“We are seeing a definite shift to complicated finance structures with complicated employer requirements and performance payment mechanisms”
The key principles to addressing the challenges facing the construction industry, by Ted Garrison:
1) Effective Leadership
2) Strategic Thinking
3) Value-driven Operations
4) Increased Innovation
5) Increased Collaboration
6) Effective Risk Management
7) Effective Operations (Lean)
8) Effective Use of Technology
The new markets
David Van Graan, vice president of Sales for MAN Trucks
“Saudi Arabia is the solid hub for performance for us at the moment, but we have all had to become more prudent in our approach to the market. When economies are tough you still have to develop.
“While we eye other areas and sectors our customers have become really prudent and that knocks back.
“We have to look where we are at now in the context of 2008. There are natural business cycles but the trend was abnormal in 2007 and 2008. We have had to take stock again and analyse where the most realistic market and requirements were at that time.”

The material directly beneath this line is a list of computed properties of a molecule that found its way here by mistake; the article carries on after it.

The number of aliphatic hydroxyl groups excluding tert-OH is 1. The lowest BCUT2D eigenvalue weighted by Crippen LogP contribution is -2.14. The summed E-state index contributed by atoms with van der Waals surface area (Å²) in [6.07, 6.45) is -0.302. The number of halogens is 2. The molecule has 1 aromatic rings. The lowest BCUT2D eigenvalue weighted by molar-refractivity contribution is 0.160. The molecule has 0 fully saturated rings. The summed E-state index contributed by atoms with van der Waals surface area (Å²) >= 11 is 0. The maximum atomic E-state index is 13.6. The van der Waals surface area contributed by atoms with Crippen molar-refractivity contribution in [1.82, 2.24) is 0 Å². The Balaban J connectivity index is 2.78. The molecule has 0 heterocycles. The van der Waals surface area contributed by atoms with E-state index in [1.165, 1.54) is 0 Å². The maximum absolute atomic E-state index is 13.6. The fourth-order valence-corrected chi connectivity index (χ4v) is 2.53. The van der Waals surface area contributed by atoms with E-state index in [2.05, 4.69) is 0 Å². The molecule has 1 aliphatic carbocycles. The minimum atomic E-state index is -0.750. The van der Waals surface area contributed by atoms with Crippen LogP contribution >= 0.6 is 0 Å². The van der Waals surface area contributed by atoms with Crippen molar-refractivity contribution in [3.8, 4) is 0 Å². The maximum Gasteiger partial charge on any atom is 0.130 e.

David Semple, vice president of sales for Manitowoc Cranes
“Saudi Arabia is certainly the biggest construction site in the world, and it may not have the world cup but it has 25 million people.
“The demand they create will always outstrip Qatar.”
Arif Kalam, vice president of sales and marketing, Lafarge
“Iraq is an interesting market. Business wise, it has given us fourfold this year what it has given us in previous years. We see many of the long term government projects coming to fruition and those companies that stood the test of time will be there in the boom period that’s coming.”